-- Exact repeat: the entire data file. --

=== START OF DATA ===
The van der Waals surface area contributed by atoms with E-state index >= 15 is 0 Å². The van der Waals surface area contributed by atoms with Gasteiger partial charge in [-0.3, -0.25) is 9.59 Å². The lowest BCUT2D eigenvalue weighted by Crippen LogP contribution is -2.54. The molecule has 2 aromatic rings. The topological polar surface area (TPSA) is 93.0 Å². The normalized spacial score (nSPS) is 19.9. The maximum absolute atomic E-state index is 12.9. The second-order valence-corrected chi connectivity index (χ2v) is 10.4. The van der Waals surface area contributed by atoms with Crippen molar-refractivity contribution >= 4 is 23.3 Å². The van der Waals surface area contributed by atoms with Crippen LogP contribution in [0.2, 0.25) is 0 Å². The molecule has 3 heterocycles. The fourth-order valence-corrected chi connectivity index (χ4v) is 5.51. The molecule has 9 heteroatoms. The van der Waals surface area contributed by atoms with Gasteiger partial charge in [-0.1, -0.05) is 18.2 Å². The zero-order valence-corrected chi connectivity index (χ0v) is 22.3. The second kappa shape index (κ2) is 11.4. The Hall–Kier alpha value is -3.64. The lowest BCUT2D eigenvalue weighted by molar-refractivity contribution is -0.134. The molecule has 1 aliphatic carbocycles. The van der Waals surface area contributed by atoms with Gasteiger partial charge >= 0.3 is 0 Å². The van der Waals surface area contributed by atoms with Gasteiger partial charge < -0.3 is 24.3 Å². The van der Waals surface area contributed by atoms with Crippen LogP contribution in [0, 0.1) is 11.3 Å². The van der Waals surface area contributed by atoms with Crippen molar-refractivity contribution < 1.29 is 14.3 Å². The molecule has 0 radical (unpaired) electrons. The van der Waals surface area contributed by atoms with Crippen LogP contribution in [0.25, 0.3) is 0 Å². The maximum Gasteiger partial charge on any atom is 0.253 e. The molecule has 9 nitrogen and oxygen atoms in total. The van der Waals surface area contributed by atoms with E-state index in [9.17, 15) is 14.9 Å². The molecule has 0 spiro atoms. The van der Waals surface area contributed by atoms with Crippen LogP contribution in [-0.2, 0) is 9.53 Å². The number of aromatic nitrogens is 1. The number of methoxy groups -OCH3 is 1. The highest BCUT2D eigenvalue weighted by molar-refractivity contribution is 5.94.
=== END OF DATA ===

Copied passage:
The van der Waals surface area contributed by atoms with E-state index >= 15 is 0 Å². The van der Waals surface area contributed by atoms with Gasteiger partial charge in [-0.3, -0.25) is 9.59 Å². The lowest BCUT2D eigenvalue weighted by Crippen LogP contribution is -2.54. The molecule has 2 aromatic rings. The topological polar surface area (TPSA) is 93.0 Å². The normalized spacial score (nSPS) is 19.9. The maximum absolute atomic E-state index is 12.9. The second-order valence-corrected chi connectivity index (χ2v) is 10.4. The van der Waals surface area contributed by atoms with Crippen molar-refractivity contribution >= 4 is 23.3 Å². The van der Waals surface area contributed by atoms with Crippen LogP contribution in [0.2, 0.25) is 0 Å². The molecule has 3 heterocycles. The fourth-order valence-corrected chi connectivity index (χ4v) is 5.51. The molecule has 9 heteroatoms. The van der Waals surface area contributed by atoms with Gasteiger partial charge in [-0.1, -0.05) is 18.2 Å². The zero-order valence-corrected chi connectivity index (χ0v) is 22.3. The second kappa shape index (κ2) is 11.4. The Hall–Kier alpha value is -3.64. The lowest BCUT2D eigenvalue weighted by molar-refractivity contribution is -0.134. The molecule has 1 aliphatic carbocycles. The van der Waals surface area contributed by atoms with Gasteiger partial charge >= 0.3 is 0 Å². The van der Waals surface area contributed by atoms with Gasteiger partial charge < -0.3 is 24.3 Å². The van der Waals surface area contributed by atoms with Crippen LogP contribution in [0, 0.1) is 11.3 Å². The van der Waals surface area contributed by atoms with Crippen molar-refractivity contribution < 1.29 is 14.3 Å². The molecule has 0 radical (unpaired) electrons. The van der Waals surface area contributed by atoms with Crippen LogP contribution in [0.25, 0.3) is 0 Å². The maximum Gasteiger partial charge on any atom is 0.253 e. The molecule has 9 nitrogen and oxygen atoms in total. The van der Waals surface area contributed by atoms with E-state index in [9.17, 15) is 14.9 Å². The molecule has 0 spiro atoms. The van der Waals surface area contributed by atoms with Crippen LogP contribution in [-0.2, 0) is 9.53 Å². The number of aromatic nitrogens is 1. The number of methoxy groups -OCH3 is 1. The highest BCUT2D eigenvalue weighted by molar-refractivity contribution is 5.94.